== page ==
It never rains but it pours

By my estimation, I have sent out roughly 40 applications since I started looking for employ in earnest. This process began in late February and didn't really abate until a couple of weeks ago. Sure, I had a few dead spots, like the end of classes and a brief, shimmering moment after I landed my part-time job at the Lord's Junior College. However, incessant fretting over health insurance (mostly by my mother) and a desire to have a bit more money, threw me back into the fray.

Before three weeks ago, I had had exactly 4 interviews. One rejected me, one was offended, one offered me a job and the last regretted that I couldn't start immediately as full-time. Then, at the beginning of the month, I had an interview for a position which seemed a touch out of my league. A bit to my surprise, I was offered the job. I start on Friday.

However, since accepting the position, I have had five other interview offers. Where were these people when I wanted a job? How do people survive such a long hiatus from work if they're not skinflints while students with the option to live at home like me? (I can only assume credit cards are involved) Most pressingly, is the job I took really the right one for me? What if something better came along? I mean, what if I was supposed to move to Ogden or Durango, CO or Maine?

I'll probably never know. I'll just have to trust that the same force which lead me to BYU, to stick with linguistics, to library school, and to Edmonton really does have my best interests in mind. Though, based on the track record, that seems unlikely. On the plus side, I get to politely rebuff these interviews. A much improved situation from the "you sucks" that were pouring in before.

That is so gay!

Some people use the term "gay" to mean that something is lame, unfortunate, or generally bad. I don't use the term thus, for what I hope are obvious reasons, as well as strongly believing that only things with sexual orientations in the first place can be called gay. However, I do strongly think there are a set of things you can do to be considered gay. Naturally, having relations with the same sex is a good one.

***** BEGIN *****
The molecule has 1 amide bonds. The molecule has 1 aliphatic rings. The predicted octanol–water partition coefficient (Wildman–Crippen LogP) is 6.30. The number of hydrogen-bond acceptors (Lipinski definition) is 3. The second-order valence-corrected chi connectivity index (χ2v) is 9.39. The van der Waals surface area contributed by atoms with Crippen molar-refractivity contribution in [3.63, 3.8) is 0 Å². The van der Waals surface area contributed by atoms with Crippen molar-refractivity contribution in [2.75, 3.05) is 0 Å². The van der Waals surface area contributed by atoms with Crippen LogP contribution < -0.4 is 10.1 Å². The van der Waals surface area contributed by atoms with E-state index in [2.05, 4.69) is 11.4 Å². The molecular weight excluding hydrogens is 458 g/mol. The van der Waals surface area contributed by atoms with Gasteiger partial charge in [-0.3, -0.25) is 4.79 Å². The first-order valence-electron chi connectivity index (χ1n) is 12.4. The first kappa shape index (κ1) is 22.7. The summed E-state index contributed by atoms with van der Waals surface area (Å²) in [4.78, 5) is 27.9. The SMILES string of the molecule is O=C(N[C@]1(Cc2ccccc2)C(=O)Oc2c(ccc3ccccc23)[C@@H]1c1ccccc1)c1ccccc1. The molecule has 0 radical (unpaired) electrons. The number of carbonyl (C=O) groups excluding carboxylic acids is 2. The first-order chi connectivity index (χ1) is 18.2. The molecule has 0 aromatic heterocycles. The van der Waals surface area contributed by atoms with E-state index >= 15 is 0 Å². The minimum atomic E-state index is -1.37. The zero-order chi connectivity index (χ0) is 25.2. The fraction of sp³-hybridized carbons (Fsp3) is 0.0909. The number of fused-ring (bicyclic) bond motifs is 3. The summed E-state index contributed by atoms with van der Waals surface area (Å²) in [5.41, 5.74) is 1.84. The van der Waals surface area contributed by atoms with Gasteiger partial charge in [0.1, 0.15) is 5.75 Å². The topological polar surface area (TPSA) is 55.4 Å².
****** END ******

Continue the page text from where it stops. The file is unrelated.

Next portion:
However, there are some things that transcend even that level and, if you take part in them, you are gay, regardless of your sexual preference. For instance, belonging to the "Organized Bodies of American Racing Pigeon Fanciers". Sadly, this organization is defunct. But back in WWI, they gave a medal to a very heroic pigeon.

In other, animal-related news, Louisiana banned cockfighting. I'm glad that they've entered the 21st Century. Or they will next year, when the ban comes into effect. Apparently, the businessmen who ply the cockfight trade got lawmakers to agree that it's an undue hardship for the ban to be immediate, what with all the cocks and equipment they've got.

Rest assured, though: in 17 states there's nothing illegal about "possession of cocks for fighting". Also, New Mexico, who banned the sport last year, is currently trying to decide if their law runs afoul of the Treaty of Guadelupe-Hidalgo. Good for the cockfighting advocates to assert that this treaty ensured the same life that existed in 1846 Mexico would be protected in perpetuity. Though, technically, speaking, only western New Mexico would be cockfighting country according to this logic. And, sadly, no mention of cockfighting was made in the treaty. I bet Nicholas Trist, had he not died in 1874, would be pleased to know that his struggle to remove the phrase "and cockfighting for all" from the treaty has ensured that most New Mexicans don't look like complete hayseeds.

Yay!, or Uh-oh